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All About Whistle-Berries

The Graham lad that did the cooking was a fair-to-middling cooky. He could boil, bake and burn beans, but no matter how he dished out the stuff we lined our flue with the whistle-berries. Beef and beans were the main flue liners. We would have beans and beef for breakfast, then beef and beans for dinner, and at supper time we would get some more beef and beans.”

LEE D. LEVERETT, Trail Driver

One of the chapters in my upcoming book, KEEP ‘EM FULL AND KEEP ‘EM ROLLIN’, is all about beans. A cattle trailing staple. They were cheap and could withstand the harsh environment of the trail. A cast iron bean pot could always be found simmering by the fire.

Cowboy Slang for Beans: frijoles, Mexican strawberries, whistle berries, prairie strawberries, or deceitful beans, because they talk behind your back.

Cookies from south Texas served the pinto, meaning “spotted” bean on the trail. The versatile pinto originated in South America. A cocinero, a cook of Mexican heritage, might season his with canned tomatoes, garlic and onions. The earliest recipes from chuck wagon days do not specify which kind—they call for simply “beans” which can mean pinto, navy, northern, or red.

Here’s a unique cooking method used at cow camp, in the words of a Trail Driver who was there:

“We had our own cooky. ‘Dog Face’ is the one name I recall we had for him. He was a good cook and made dandy sour-dough bread, was a good bean cook, too. Lots of times he fixed us bean-hole beans, that is, beans cooked in a hole. Dog Face would dig a hole in the ground, line the hole with stone, then build a fire in the hole and keep it burning for several hours. Those stones would get piping hot, then the hole was ready for the beans. He put the beans into an iron kettle, with a tight cover, set it in the hole and covered it with sand. There they would be left for several hours. He seasoned the whistle-berries with bacon and molasses. I am tell you, those beans were fitting to eat. Beef, beans, a few canned vegetables and dried fruit was the chief chuck on which we lived. Half of the time we ate the chuck sitting on our haunches behind the chuck wagon.”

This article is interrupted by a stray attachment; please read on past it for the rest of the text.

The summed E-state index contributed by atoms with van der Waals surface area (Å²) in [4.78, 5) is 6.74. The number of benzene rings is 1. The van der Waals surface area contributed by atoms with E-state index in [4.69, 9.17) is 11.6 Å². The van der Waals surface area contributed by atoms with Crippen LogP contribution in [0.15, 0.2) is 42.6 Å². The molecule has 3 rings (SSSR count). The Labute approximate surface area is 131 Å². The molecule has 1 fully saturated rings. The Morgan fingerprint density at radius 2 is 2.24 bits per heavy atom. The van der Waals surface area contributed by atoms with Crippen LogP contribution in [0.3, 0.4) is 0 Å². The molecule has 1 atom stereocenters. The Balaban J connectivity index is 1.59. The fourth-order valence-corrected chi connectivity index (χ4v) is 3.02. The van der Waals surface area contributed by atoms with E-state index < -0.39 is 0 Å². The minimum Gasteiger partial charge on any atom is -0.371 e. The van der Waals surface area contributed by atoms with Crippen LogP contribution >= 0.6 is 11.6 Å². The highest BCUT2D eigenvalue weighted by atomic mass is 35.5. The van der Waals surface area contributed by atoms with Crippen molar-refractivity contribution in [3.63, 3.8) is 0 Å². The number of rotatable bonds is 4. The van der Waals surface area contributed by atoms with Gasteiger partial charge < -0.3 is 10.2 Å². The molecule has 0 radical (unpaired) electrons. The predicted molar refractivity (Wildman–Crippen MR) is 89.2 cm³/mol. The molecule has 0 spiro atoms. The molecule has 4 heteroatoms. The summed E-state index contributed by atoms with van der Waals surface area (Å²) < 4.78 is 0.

HENRY YOUNG, Trail Driver

Natalie Bright is an author, blogger, and speaker. Her new WILD COW RANCH series will be available January 2021, a Christian Western Romance from CKN Christian Publishing. Book #1 MAVERICK HEART. Book #2 WILD COW WINTER.

Available for pre-order, you can find KEEP ‘EM FULL AND KEEP ‘EM ROLLIN’: The All-American Chuck Wagon Cookbook online and at bookstores everywhere, from TwoDot Books (Globe Pequot Press). Erin Turner, Editor.

The 2020 pandemic has impacted book publishers in a big way as they struggle to keep their employees safe and adjust production schedules. The release date of KEEP ‘EM FULL has been pushed to spring 2021. If you have already pre-ordered my book, thank you for your patience and understanding.

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Reference: Quotes from Library of Congress online at